They stretch’d in never-ending line

Along the margin of a bay:

Ten thousand saw I at a glance

Tossing their heads in sprightly dance.

Definition of Mathematics.—It has now become apparent that the traditional field of mathematics in the province of discrete and continuous number can only be separated from the general abstract theory of classes and relations by a wavering and indeterminate line. Of course a discussion as to the mere application of a word easily degenerates into the most fruitless logomachy. It is open to any one to use any word in any sense. But on the assumption that “mathematics” is to denote a science well marked out by its subject matter and its methods from other topics of thought, and that at least it is to include all topics habitually assigned to it, there is now no option but to employ “mathematics” in the general sense of the “science concerned with the logical deduction of consequences from the general premisses of all reasoning.”

Energy of the tides is continuously being dissipated at a rate whose order of magnitude is a billion horsepower!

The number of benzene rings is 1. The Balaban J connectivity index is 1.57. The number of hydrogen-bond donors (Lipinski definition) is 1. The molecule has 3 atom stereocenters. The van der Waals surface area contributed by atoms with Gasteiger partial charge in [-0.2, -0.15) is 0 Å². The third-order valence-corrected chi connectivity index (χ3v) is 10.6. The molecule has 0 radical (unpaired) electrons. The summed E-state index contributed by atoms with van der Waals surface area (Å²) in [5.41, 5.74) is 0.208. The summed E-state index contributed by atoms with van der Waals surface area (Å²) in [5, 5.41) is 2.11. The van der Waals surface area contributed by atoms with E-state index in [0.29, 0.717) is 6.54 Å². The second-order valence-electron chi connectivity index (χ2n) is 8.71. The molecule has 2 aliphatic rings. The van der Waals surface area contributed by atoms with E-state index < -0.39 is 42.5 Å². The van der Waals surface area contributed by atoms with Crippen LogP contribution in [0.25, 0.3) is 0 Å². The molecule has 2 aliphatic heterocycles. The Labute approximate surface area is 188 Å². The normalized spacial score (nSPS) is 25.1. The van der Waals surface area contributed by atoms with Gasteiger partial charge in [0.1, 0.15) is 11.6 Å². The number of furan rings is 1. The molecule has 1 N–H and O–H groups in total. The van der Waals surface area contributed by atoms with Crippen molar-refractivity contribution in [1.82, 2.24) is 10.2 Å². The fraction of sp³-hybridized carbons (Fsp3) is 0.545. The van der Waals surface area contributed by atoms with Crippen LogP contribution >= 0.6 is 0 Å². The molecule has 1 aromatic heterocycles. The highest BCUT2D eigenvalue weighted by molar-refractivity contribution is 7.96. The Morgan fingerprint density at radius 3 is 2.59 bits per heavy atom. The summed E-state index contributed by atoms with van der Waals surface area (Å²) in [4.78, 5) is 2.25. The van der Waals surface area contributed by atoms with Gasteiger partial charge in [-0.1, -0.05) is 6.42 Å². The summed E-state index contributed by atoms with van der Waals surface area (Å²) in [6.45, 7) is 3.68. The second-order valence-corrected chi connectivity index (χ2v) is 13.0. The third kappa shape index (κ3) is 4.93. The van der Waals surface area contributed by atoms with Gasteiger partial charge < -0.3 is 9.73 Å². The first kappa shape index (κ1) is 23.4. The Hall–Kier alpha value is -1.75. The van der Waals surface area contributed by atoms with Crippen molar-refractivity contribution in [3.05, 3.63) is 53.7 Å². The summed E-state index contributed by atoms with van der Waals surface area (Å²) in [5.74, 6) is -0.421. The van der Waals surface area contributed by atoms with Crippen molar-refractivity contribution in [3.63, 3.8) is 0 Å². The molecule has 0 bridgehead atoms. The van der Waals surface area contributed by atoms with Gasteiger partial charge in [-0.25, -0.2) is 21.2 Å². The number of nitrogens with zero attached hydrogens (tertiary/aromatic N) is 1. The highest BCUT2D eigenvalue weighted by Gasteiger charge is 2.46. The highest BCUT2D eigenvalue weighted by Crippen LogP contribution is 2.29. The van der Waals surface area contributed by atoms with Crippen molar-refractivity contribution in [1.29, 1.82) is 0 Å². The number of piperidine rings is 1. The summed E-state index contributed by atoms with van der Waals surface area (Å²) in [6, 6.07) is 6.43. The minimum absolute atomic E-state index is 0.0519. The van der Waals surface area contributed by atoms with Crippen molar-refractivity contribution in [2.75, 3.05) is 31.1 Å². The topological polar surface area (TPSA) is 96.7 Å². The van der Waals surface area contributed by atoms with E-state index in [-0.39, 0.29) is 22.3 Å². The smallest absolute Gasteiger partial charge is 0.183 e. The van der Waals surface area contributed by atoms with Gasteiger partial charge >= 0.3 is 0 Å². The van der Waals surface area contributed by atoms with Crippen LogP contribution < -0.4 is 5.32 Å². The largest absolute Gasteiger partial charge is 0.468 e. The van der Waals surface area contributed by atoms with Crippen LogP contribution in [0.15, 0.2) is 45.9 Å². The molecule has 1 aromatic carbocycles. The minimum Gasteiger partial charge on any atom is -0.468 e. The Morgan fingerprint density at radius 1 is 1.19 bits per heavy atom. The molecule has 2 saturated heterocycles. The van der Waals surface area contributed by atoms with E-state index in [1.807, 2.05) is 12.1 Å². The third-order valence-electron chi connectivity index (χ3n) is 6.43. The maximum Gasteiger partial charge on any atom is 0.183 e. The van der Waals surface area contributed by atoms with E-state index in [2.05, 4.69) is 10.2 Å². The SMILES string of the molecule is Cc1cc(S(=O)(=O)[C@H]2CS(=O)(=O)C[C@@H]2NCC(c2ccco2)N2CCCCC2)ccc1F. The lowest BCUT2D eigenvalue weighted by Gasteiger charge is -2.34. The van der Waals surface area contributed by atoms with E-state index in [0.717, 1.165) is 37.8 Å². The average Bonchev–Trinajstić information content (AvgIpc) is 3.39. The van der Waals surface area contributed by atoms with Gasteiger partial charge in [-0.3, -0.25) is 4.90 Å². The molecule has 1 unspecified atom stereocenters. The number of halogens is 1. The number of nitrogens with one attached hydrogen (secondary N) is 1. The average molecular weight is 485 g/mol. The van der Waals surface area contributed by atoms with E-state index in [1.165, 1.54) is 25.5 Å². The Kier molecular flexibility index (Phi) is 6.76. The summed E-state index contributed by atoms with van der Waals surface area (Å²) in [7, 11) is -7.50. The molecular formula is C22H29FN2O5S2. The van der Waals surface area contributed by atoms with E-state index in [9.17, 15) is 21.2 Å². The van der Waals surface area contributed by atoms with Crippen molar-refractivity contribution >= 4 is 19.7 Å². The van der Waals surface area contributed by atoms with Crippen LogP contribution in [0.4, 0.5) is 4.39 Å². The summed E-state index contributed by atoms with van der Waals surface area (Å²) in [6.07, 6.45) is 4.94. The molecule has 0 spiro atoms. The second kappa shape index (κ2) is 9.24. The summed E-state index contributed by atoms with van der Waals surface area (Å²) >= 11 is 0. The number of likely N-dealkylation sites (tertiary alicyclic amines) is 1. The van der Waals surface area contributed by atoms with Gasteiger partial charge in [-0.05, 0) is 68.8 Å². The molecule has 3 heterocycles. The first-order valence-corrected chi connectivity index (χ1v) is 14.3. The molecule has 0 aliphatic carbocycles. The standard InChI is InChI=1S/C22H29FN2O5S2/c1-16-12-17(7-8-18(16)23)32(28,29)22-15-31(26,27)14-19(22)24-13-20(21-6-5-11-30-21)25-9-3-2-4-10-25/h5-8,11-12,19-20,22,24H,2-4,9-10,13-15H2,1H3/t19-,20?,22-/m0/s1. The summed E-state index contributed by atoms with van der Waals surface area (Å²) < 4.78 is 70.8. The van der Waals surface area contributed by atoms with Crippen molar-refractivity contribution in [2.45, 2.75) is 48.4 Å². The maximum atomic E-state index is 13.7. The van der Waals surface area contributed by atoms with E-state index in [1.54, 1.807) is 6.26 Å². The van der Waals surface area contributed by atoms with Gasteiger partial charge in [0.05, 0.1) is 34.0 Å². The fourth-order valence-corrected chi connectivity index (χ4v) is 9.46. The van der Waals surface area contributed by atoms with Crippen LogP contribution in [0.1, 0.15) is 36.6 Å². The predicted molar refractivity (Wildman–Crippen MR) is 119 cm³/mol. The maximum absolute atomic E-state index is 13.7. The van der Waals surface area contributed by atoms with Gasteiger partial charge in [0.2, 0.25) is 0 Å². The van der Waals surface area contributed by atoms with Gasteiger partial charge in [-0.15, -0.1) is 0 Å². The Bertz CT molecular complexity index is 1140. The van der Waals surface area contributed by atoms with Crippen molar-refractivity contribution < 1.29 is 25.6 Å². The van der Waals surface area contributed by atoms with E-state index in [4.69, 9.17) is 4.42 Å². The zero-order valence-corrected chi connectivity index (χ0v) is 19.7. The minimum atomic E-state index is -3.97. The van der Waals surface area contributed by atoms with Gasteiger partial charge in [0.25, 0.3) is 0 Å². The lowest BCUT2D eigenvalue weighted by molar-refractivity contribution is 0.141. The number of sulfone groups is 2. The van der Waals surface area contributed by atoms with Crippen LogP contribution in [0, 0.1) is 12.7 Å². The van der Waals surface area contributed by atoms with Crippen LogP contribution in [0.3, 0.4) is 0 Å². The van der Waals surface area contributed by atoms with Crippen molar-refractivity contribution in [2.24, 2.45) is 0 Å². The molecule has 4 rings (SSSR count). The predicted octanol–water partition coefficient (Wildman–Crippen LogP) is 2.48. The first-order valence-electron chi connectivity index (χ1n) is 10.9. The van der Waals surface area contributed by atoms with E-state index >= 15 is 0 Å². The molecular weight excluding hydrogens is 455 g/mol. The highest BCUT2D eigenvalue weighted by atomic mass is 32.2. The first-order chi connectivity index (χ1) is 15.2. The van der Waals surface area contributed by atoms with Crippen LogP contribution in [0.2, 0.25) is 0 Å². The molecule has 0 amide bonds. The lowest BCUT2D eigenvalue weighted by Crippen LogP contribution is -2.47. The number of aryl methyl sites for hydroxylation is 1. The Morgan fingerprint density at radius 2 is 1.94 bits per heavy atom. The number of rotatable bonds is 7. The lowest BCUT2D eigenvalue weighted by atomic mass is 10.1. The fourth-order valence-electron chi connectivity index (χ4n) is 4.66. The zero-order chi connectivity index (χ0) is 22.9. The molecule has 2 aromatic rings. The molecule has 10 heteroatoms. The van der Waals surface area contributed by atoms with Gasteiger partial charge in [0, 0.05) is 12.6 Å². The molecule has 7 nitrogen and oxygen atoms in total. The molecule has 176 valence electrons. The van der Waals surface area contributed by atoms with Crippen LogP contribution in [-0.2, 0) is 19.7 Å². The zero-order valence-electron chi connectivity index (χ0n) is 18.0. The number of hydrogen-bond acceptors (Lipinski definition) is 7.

Everything does not happen continuously at any one moment in the universe. Neither does everything happen everywhere in it.

Evolution is a theory of organic change, but it does not imply, as many people assume, that ceaseless flux is the irreducible state of nature and that structure is but a temporary incarnation of the moment. Change is more often a rapid transition between stable states than a continuous transformation at slow and steady rates. We live in a world of structure and legitimate distinction. Species are the units of nature’s morphology.

Heredity is the general expression of the periodicity of organic life. All generations belong to a continuous succession of waves, in which every single one resembles its predecessors and its followers.

If others would but reflect on mathematical truths as deeply and as continuously as I have, they would make my discoveries.